NO JUSTICE FOR HUNGER STRIKER KOSTAS SAKKAS

Kostas Sakkas’s health is deteriorating rapidly. As of today, he is 32 days into a hunger strike, protesting his unlawful pre-trial detention by the Greek authorities, which now extends to 31 months. On June 17th, Sakkas was moved from prison to a general hospital, where doctors monitor his condition closely. Meanwhile, New Democracy, the leading party in Greece’s government coalition, responded to mounting criticism by attacking the main opposition party, SYRIZA, and saying that the opposition should “stop defending everyone accused of anarchy and terrorism”.

According to a medical report by Olga Kosmopoulou, MD at Nikaia General State Hospital, Kostas Sakkas’s life is in imminent danger. She points out that the hunger striker has already lost a lot of body mass, and his heart or other vital organs could fail at any moment.

Nevertheless, Public Prosecutor Ioannis Moraitakis proposed today that the detainee’s petition for release be rejected. The Judicial Council is scheduled to discuss the matter within the next few days.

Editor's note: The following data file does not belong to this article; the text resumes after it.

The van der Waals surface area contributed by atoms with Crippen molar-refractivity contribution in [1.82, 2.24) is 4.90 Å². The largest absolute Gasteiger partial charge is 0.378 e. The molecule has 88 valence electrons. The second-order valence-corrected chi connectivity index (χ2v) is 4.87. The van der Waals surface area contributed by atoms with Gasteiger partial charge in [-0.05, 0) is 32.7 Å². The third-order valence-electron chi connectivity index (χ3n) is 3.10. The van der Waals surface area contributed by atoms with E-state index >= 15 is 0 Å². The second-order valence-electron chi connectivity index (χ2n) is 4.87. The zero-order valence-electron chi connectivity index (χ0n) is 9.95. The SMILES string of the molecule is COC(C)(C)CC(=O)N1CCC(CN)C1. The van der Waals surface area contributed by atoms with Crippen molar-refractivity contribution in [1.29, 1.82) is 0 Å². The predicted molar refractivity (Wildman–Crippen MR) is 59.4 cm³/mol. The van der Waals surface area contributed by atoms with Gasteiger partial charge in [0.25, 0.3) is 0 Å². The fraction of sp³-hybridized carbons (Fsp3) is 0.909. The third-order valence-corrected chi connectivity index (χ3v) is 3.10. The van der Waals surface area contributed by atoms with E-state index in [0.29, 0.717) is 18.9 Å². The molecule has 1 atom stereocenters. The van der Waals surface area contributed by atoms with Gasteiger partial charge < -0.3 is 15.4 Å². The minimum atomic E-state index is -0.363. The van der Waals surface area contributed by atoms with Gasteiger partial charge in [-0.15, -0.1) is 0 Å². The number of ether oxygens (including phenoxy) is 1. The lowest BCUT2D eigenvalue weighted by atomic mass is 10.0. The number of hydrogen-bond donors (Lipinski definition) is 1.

Sakkas went on hunger strike on June 4th, the day on which the extension of his pre-trial detention was supposed to have ended.

Greek law allows for a person accused of a crime to be detained before trial for a period of up to 18 months. In exceptional cases, and provided certain legal conditions are met, this period may be extended to 30 months. In 1996, a law was passed (2408/1996), which provides that a single case against any person may not be broken up into several partial sets of charges, resulting in successive pre-trial detention terms, which would exceed the legal 18 month limit. This law was a result of several convictions Greece suffered in the European Court of Human Rights.

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WOMEN IN THE ARAB SPRING

On November 23rd 2012, Amnesty International screened this film by Constantine Mylonas and Stefania Mizara at the “Role of Women in the Arab Spring” event, which took place at the Cervantes Institute in Athens, one of a series of initiatives for the rights of women in the Middle East and North Africa.

From the beginning of the revolution and protests in the area, Amnesty International has called on all authorities to respect human rights and shall continue to do so. At the same time the organization is closely monitoring developments, sending out regular investigative missions, and publishing recorded content on human rights abuses.

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